What I Learned

I will never be liberated enough to rock obvious nipples to work.

I don't even think it has anything to do with having a sense of freedom or patriarchy. I just don't think the gentlemen in my office environment should get to see my nipples.

Boom.

Saturday & Sunday

It was a kid-free weekend and I had spent way too much time all week worrying about, planning around, and trying to hide my breasts.

With very few social obligations on my plate. I spent my weekend musing around New York completely braless, and reveled in the freedom the weekend provided the experience. I didn't mind when they bounced or flopped around, and I didn't care if you could tell I was cold through my shirt.

My no-shame braless weekend felt downright rebellious.

What I Learned

Men don't think about whether or not their pants-bulge is offending anyone on the subway. They probably aren't much concerned with their man-nipples poking through their shirt when a stiff breeze hits them.

What I learned most about this experience is that women's bodies are way over-analyzed, mostly because every advertisement features a model with breasts perked and perched and appropriate for the occasion - whatever 'appropriate' even means.

But whether your breasts are size-deficient or gravity-addicted, whether they have fed babies or catch crumbs while you eat - it should be okay to let them loose whenever we please.

Since this little experiment, I've noticed myself opting out of a bra more and more often - and not just when I'm running to the liquor store at 11 PM. Slightly saggy, a little uneven, and rocking a lighter complexion than the rest of me - I'm fine with my girls in and out of a bra.

The world is just going to have to get used to it.

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In 2011 -- a year following my divorce, I met a young man who I felt could mend my heart.

He was tall, dark, handsome, well spoken and well liked -- everything a girl could dream of on paper. In the beginning there was light, a light of hope for a new love. But as time went by, the relationship spun into darkness. Whether it was the dish I cooked, shirt I picked out, or the way I answered him, it was as if nothing I did was good enough. In fact, his dissatisfaction only made me want to work harder and do more to please.

I recall times when he'd squeeze my wrist a little too hard in public as a warning, leaving bruises -- but it was my fault because I was fragile or bruised "easily." Or the time he dislocated my shoulder and I had to lie to my child because I didn't want her to worry. Each time letting him come back because he appeared to be remorseful and willing to change. But that was only the beginning.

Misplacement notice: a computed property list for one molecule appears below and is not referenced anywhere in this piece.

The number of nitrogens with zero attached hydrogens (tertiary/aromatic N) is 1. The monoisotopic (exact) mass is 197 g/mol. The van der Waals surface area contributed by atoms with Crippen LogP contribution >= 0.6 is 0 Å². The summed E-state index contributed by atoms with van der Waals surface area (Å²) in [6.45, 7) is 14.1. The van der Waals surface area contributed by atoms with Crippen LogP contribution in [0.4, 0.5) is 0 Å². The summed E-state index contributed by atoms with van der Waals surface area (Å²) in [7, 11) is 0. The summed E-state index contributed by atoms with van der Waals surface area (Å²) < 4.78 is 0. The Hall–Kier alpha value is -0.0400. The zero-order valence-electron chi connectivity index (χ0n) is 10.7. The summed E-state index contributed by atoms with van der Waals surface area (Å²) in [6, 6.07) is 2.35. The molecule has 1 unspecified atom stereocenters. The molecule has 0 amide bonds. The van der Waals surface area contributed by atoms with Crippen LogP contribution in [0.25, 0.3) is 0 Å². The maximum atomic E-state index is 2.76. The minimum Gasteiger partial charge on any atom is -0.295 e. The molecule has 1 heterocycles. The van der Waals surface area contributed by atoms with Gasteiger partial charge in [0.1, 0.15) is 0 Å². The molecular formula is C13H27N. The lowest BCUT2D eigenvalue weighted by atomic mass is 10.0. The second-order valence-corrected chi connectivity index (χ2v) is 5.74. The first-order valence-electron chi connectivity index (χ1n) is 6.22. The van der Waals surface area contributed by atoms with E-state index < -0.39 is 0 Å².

In 2012, I faced an unplanned pregnancy. I had just lost my job and I was struggling to pay the rent. To top it off, the father of my child had given me an ultimatum (as he was "not ready" to be a father)... it was "him or the baby." So, as you can imagine, I was struggling with the decision of bringing a beautiful new babe into my chaotic world. After all, I was already a single mother with one divorce under my belt, living check to check -- now couch surfing, all the while awaiting the big day. I felt as if the weight of the world was sitting on my shoulders -- better yet, my chest!

Although I told my ex where he could put his ultimatum, he came back around to see our child's birth. And while my gut told me to "RUN" in the other direction, I took him back out of fear. Fear of what I thought would be failing yet another child. "You can't do this alone," he said. "You need me," he said. I believed him. For a few months, things appeared to be different. Until the pressure of fatherhood began to sink in. Then the drinking, cheating, lying, and abuse began to resurface.

Oddly enough, it took one fight (like so many before) to get me to LOOK UP. "You don't do sh*t for your kids," he said. "I don't even want to be here but now we have this baby." -- "I gave you an ultimatum but I'm still here. So why wouldn't you want to make it work?" he continued. As if he was doing me a favor.